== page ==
140 ANNE OF GREEN GABLES
glossy tresses had played such havoc with the hearts of Avonlea schoolboys that her name figured on the porch walls in half a dozen take-notices. "It's only meant as a joke. And don't you be too sure your name won't ever be written up. Charlie Sloane is dead gone on you. He told his mother—his mother, mind you—that you were the smartest girl in school. That's better than being good-looking."
"No, it isn't," said Anne, feminine to the core. "I'd rather be pretty than clever. And I hate Charlie Sloane. I can't bear a boy with goggle eyes. If any one wrote my name up with his I'd never get over it, Diana Barry. But it is nice to keep head of your class."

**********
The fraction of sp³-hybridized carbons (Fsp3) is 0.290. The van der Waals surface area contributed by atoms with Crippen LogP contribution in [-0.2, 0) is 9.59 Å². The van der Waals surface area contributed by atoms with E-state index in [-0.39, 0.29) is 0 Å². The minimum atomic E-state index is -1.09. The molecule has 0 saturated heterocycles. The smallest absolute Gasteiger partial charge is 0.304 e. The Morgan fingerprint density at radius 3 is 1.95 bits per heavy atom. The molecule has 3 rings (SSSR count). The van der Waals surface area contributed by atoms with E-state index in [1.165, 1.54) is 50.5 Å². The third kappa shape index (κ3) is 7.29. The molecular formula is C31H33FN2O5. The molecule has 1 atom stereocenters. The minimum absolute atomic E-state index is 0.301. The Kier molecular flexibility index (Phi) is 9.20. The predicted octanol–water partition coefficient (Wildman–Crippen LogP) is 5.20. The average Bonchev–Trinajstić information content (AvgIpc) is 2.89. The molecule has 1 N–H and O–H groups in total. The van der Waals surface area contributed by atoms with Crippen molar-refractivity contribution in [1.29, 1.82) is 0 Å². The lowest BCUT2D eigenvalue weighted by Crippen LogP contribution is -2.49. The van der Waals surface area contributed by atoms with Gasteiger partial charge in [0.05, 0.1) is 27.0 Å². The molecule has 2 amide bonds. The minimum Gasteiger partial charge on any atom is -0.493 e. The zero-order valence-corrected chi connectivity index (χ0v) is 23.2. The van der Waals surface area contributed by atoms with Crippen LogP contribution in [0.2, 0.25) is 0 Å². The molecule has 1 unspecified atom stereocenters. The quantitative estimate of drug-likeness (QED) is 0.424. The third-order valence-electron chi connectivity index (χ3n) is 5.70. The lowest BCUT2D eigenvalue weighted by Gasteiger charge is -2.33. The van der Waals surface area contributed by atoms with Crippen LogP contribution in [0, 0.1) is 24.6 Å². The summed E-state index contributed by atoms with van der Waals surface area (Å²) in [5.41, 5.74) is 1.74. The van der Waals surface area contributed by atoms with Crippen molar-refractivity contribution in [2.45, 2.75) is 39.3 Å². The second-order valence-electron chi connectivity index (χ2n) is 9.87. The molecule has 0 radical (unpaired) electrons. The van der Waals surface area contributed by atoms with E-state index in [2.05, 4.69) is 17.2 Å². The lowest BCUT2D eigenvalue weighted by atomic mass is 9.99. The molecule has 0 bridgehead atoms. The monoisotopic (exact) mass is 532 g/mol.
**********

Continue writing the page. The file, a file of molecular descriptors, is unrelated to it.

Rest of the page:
"You'll have Gilbert in your class after this," said Diana, "and he's used to being head of his class, I can tell you. He's only in the fourth book although he's nearly fourteen. Four years ago his father was sick and had to go out to Alberta for his health and Gilbert went with him. They were there three years and Gil didn't go to school hardly any until they came back. You won't find it so easy to keep head after this, Anne."
"I'm glad," said Anne quickly. "I couldn't really feel proud of keeping head of little boys and girls of just nine or ten. I got up yesterday spelling 'ebullition.' Josie Pye was head and, mind you, she peeped in her book. Mr. Phillips didn't see her —he was looking at Prissy Andrews—but I did. I just swept her a look of freezing scorn and she got as red as a beet and spelled it wrong after all."
"Those Pye girls are cheats all round," said Diana